Seek Newsletter - Volume 005Monday, June 20th, 2011
While not something that most people consider on a daily basis, the ways that we move around our city have a tremendous influence on quality of life. Transportation is part of a larger public infrastructure that makes places livable. It also includes roads, parks, open spaces, the natural environment, services and amenities. A great city embodies the synergy between all of these components, and as such can be a hub of energy, activity and innovation.
Public infrastructure represents the backbone and strength of living within an urban/ suburban city. It provides common ground that contributes to the quality of life that is shared by all residents. The collective benefits associated with quality public infrastructure not only make sense economically, but also improve health, the environment and quality of life. Our competitiveness depends on the ability to attract and retain new residents and businesses throughout HRM. Patterns of growth, land use and access to natural spaces all influence how vibrant and successful a city can be.
Transportation is a major component of this broader picture of public infrastructure. This shared infrastructure determines how we can and should move around, where people live, where houses are built and where businesses locate. The city’s buses, sidewalks, paths, bike lanes, roads and bridges are all critical and must be seen as part of an interconnected whole.
Many different plans, projects, priorities and decisions about transportation are being made by various municipal and provincial staff and politicians. Each line item in a budget represents a value decision about the future of our city. In this spirit, there is a need for more public awareness, debate and involvement in thinking collectively and comprehensively about the investments that could create the kind of place we want to live in the long-term. As our community embarks on the five-year review of the Regional Municipal Planning Strategy this year, the importance of thinking holistically about land use, public infrastructure and transportation is magnified.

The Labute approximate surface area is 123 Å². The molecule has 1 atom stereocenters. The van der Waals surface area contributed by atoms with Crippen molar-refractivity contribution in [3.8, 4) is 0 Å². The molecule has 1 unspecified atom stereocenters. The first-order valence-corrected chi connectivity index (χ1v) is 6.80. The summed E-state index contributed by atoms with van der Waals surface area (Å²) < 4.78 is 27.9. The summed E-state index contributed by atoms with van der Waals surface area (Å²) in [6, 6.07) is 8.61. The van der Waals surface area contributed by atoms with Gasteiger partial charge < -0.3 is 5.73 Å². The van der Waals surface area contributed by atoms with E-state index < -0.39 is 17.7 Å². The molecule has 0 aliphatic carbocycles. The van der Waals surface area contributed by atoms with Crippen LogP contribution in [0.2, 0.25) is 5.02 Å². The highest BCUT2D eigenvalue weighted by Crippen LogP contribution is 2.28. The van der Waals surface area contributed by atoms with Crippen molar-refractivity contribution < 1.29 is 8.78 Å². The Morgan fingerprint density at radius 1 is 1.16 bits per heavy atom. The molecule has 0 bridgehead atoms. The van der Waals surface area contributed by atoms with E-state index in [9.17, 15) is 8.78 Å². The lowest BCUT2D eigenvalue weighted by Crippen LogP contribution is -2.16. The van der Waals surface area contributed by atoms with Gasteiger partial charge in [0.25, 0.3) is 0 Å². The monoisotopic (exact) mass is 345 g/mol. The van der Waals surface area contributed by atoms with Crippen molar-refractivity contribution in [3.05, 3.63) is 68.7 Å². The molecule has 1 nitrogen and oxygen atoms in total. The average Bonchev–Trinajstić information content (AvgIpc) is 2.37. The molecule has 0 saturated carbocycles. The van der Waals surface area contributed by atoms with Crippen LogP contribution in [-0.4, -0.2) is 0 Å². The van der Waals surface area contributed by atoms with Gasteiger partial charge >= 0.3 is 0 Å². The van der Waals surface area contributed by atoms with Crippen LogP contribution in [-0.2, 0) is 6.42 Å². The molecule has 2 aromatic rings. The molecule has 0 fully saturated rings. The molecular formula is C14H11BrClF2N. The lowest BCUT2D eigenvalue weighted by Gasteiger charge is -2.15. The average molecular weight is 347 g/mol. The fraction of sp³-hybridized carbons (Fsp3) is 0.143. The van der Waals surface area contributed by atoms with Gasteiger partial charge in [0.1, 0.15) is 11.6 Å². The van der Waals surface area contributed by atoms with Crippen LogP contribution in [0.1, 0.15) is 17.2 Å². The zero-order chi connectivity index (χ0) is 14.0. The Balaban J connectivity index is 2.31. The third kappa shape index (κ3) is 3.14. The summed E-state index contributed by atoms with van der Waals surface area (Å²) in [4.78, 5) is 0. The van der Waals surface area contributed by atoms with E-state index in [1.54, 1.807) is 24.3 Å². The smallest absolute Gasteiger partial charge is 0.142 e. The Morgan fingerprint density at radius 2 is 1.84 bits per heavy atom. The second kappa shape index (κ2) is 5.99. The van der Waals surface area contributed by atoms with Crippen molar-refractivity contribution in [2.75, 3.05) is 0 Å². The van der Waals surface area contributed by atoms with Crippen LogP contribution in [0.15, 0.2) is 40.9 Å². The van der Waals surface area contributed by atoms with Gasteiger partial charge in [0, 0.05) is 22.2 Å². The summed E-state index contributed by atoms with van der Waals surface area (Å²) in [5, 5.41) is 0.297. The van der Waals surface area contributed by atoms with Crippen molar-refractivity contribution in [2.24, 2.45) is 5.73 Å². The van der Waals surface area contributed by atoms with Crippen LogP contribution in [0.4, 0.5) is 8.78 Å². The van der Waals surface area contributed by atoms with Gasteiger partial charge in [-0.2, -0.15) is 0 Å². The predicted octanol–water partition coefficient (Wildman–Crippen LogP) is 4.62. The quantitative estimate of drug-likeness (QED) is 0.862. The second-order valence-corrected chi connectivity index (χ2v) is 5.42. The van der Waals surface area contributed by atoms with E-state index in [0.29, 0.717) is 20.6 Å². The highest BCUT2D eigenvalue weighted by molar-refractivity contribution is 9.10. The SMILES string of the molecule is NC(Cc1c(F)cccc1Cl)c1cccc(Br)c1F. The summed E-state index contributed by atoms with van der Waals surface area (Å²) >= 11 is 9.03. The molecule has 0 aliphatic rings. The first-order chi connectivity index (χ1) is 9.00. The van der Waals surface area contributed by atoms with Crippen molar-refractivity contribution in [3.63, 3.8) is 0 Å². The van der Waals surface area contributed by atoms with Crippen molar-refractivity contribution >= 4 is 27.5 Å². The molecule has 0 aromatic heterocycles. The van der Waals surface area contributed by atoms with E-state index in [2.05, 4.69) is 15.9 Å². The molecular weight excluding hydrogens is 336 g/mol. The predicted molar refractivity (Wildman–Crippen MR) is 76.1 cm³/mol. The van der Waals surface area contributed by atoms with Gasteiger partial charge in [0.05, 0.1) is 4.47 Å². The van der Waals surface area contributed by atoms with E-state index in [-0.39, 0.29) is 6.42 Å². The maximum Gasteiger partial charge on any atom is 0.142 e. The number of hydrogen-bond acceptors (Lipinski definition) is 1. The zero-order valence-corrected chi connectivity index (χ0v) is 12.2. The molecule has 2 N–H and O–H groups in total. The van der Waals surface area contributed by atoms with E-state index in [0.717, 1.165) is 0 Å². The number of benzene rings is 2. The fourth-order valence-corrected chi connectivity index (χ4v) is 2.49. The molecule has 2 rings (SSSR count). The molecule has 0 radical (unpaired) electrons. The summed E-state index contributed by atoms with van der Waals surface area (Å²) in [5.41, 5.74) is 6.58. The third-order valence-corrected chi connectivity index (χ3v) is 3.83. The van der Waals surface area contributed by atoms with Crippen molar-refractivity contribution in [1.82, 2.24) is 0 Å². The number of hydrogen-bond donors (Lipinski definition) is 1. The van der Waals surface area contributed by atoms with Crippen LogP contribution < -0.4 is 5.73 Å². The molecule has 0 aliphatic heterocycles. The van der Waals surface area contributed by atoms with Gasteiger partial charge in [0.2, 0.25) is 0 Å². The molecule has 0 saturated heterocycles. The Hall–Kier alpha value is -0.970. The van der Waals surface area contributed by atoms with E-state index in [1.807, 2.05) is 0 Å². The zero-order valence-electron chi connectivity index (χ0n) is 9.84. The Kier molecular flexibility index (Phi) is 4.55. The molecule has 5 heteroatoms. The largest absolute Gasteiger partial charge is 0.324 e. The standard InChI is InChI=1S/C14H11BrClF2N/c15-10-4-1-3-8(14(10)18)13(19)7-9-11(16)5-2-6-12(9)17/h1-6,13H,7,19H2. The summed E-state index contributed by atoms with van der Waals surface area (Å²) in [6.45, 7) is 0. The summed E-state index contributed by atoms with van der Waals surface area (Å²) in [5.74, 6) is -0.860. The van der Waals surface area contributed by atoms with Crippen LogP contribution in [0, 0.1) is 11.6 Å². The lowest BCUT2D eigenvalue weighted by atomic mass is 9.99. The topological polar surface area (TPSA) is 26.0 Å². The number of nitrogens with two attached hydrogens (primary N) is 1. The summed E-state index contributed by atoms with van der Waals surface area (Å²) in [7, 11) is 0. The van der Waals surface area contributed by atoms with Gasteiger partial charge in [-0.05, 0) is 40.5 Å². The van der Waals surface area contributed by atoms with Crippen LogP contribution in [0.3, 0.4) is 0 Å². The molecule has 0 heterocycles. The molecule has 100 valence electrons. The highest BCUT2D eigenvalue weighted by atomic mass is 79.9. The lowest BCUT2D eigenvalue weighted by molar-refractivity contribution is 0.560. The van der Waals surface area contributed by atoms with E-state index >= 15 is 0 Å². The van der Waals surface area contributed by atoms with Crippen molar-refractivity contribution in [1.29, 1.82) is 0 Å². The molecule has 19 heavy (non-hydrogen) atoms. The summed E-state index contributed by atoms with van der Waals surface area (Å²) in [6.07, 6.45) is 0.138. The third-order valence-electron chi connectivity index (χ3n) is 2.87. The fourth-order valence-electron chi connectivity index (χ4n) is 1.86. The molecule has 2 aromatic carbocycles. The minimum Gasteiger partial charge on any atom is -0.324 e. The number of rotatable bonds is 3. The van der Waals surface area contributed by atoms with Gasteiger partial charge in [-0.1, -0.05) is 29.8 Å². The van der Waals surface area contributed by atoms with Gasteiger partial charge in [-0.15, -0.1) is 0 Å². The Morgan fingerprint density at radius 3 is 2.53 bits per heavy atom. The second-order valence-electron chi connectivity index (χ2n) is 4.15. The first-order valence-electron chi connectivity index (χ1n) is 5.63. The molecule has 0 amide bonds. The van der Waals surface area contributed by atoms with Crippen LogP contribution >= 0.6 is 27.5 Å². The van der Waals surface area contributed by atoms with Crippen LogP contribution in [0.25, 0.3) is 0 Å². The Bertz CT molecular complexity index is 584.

SEEK is the newsletter for the Planning & Design Centre. This fifth issue is dedicated to transportation projects at various scales and locations throughout HRM, being developed by many different departments, to raise awareness of the potential for public infrastructure. These projects highlight some of the many initiatives underway related to roads, bicycles, buses and people.
The PDC is dedicated to the idea that planning and design need to be more visible, and that we all should have a hand in shaping the future of our region. We hope that even this partial view of current transportation projects will form the basis for more discussion, and inform choices we need to make as a community about what we value.
The Planning & Design Centre is dedicated to three simple principles:
1. Access to information is of primary importance. To increase awareness and improve the quality of design, information about projects and plans needs to be current, in one place and highly visible.
2. An ongoing forum for public discussion and exhibitions is key to raising expectations, overcoming established polarized views, establishing a design culture and shaping our own future.
3. Developing high quality, sustainable infrastructure requires leadership, innovation and an advocate.